In an age of digital fabrication, 3D printers allow for mass customization of product parts. However, this manufacturing technique has limitations due to the setup needed for production. Common fused deposition modeling restricts the dimensions of printed pieces by the size of the printing bed. To bypass this problem, designs commonly breakdown larger objects into modular components.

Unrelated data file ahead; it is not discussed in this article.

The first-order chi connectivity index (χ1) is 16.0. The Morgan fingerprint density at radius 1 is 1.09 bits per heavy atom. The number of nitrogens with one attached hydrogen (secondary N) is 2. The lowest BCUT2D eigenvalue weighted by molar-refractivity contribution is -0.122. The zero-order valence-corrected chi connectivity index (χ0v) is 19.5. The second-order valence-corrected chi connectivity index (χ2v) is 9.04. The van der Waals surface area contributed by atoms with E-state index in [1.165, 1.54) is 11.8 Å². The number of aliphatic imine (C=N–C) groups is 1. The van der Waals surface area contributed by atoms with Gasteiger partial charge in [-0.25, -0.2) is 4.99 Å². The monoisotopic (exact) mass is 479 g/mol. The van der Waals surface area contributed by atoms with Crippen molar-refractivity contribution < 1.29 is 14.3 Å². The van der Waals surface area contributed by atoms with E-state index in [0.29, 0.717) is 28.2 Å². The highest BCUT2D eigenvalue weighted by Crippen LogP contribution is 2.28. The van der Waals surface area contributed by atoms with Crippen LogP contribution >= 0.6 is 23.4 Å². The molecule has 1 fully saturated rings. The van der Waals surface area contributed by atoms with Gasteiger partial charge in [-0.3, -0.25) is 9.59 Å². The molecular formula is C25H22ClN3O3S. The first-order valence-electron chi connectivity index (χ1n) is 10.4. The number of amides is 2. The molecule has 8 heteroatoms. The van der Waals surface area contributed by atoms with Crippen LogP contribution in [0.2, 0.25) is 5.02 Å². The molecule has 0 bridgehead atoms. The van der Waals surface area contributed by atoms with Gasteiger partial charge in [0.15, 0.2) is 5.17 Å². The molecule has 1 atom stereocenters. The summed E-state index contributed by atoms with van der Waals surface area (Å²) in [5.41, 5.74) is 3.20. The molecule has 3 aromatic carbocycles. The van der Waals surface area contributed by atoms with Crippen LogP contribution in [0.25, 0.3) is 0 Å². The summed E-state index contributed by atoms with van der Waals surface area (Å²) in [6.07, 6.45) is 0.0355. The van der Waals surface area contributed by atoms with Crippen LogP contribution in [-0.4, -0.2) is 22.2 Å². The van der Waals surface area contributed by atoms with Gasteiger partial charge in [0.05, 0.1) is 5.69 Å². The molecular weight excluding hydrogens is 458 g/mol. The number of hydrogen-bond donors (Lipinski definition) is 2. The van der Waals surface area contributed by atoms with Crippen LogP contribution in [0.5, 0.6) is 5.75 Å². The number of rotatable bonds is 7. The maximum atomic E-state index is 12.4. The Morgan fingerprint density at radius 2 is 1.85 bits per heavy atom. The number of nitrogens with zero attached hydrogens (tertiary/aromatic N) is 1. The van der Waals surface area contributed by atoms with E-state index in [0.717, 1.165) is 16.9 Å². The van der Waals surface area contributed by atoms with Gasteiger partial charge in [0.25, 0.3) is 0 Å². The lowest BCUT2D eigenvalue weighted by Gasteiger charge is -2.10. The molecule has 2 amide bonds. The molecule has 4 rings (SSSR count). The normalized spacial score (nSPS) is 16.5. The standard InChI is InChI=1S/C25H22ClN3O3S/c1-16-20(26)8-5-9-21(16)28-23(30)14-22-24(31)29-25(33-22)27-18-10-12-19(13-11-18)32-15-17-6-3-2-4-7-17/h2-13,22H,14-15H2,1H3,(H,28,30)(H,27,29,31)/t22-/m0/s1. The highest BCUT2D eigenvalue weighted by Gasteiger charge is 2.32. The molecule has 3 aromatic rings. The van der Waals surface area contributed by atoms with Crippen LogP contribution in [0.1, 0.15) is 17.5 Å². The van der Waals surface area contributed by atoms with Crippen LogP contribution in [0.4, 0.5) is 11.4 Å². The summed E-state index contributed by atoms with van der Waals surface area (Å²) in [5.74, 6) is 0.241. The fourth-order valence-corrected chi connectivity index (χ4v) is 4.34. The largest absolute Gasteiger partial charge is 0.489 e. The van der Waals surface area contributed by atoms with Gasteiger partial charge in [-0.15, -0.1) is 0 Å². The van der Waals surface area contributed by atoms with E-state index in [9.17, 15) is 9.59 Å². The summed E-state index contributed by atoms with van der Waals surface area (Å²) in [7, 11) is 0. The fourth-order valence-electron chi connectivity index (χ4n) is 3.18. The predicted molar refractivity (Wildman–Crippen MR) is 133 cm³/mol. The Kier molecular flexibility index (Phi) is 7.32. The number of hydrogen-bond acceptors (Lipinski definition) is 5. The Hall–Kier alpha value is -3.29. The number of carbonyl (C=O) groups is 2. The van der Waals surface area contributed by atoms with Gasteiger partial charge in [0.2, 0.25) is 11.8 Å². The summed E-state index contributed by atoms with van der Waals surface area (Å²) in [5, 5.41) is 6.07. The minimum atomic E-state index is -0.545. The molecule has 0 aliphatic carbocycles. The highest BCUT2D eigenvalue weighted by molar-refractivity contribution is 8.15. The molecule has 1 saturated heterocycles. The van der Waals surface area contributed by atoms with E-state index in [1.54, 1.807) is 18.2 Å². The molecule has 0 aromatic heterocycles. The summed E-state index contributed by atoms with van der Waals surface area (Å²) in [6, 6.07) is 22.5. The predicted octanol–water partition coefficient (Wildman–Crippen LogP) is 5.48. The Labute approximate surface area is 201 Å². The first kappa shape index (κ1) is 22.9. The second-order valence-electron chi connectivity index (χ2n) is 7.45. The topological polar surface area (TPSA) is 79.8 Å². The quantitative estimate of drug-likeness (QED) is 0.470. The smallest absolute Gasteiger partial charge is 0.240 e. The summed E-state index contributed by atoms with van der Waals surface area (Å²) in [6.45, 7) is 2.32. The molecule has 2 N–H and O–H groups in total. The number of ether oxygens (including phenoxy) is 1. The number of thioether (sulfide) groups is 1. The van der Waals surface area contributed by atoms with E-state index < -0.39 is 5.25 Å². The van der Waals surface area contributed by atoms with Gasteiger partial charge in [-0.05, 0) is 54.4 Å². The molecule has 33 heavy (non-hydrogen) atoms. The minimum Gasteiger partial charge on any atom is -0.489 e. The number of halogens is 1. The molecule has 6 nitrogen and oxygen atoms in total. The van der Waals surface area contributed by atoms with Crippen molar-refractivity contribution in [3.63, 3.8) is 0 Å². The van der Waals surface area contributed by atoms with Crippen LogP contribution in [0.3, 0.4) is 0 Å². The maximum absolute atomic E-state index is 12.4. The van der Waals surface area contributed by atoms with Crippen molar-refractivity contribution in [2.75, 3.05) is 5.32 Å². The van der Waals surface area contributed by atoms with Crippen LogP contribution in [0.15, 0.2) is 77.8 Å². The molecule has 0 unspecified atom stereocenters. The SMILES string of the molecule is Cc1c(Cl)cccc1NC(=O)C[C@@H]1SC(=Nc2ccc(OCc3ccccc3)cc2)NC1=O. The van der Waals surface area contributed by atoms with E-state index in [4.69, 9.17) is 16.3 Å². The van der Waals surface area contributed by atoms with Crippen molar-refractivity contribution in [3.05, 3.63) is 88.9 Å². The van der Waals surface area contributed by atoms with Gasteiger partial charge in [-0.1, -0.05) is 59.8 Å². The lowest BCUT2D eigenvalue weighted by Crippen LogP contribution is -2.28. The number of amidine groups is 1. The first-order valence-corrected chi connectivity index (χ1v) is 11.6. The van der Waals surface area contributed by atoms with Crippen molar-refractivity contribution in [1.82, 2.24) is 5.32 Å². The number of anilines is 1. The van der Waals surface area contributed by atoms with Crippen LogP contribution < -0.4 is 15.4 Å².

Architects have historically designed stools to test ideas of fabrication. With this stool, Acupuncture proposes that one component of reasonable size could be used to generate a larger product with the same level of customization throughout. It takes the approach of constructing a product outward rather than building within a scaffold. One precisely-made plug translates the accuracy of a digital model into the entire physical output as an extension growing out of a base. Initial studies use a small 3D print to support wood dowels coated in wax. Subsequent iterations of the stool recreate the accuracy of a 3D printer with minimal machine aid. In the final iteration, the plug changes to layered sheets with drilled holes, altering the placement depending on the digital definition, and extruded PVC supports an extension of dowels to form a seat.